Throughout our waking moments, of any given day, the internal narrative is playing. And, usually we allow this to occur without our influence. We just let it play and we find ourselves lost within its rolling. If its words are sad, we are sad. If its words are joyful, we find our selves joyful the same. If they are lost, we can’t find ours either. And if they are directed, we focus on their point. Whether this is good or bad, I truly do not know. But, if the question is asked whether or not we have influence on this, the answer most definitely is yes, if only we practice such awareness, of ourselves, of the narrative, and of the relationship between the two.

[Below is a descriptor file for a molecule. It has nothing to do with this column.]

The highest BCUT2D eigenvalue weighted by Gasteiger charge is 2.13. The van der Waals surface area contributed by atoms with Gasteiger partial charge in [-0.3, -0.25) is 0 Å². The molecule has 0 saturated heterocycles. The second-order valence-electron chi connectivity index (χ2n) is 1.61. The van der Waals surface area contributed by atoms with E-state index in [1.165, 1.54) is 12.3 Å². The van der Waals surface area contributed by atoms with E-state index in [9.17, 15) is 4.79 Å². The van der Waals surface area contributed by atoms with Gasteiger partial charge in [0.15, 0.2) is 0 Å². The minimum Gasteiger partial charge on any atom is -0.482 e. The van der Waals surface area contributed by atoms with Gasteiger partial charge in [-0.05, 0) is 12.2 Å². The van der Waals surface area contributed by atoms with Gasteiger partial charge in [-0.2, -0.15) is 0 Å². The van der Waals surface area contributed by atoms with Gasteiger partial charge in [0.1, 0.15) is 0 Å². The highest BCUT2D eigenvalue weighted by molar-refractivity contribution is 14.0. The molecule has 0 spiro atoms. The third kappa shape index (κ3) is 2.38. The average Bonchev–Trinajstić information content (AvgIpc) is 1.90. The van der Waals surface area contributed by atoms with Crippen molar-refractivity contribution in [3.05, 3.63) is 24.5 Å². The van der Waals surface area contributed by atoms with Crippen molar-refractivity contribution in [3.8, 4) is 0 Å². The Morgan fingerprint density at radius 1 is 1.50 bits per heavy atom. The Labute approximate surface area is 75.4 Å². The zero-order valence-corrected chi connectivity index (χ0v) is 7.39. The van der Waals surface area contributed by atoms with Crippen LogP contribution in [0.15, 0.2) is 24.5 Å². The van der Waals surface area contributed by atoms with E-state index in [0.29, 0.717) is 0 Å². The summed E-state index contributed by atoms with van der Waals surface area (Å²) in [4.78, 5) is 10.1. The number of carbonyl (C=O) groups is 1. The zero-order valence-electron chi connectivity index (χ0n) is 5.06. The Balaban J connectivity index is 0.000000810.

Awareness is not concentration. We do not have to focus solely on either participant of the relationship (the narrative or ourselves). Rather, we simply must be aware of the relationship between the two, the conversation they are attempting to have, and the influence both have over the other. Neither is in complete control of the other, and I don’t believe we should allow it strive for this to be so. That may seem frightening, given that we like to think we are in control of our mind, or equally as frightening to think that our mind may be in complete control of us, but the relationship is one more of involvement rather than of control. Like any strong and meaningful relationship, this is one too built upon communication.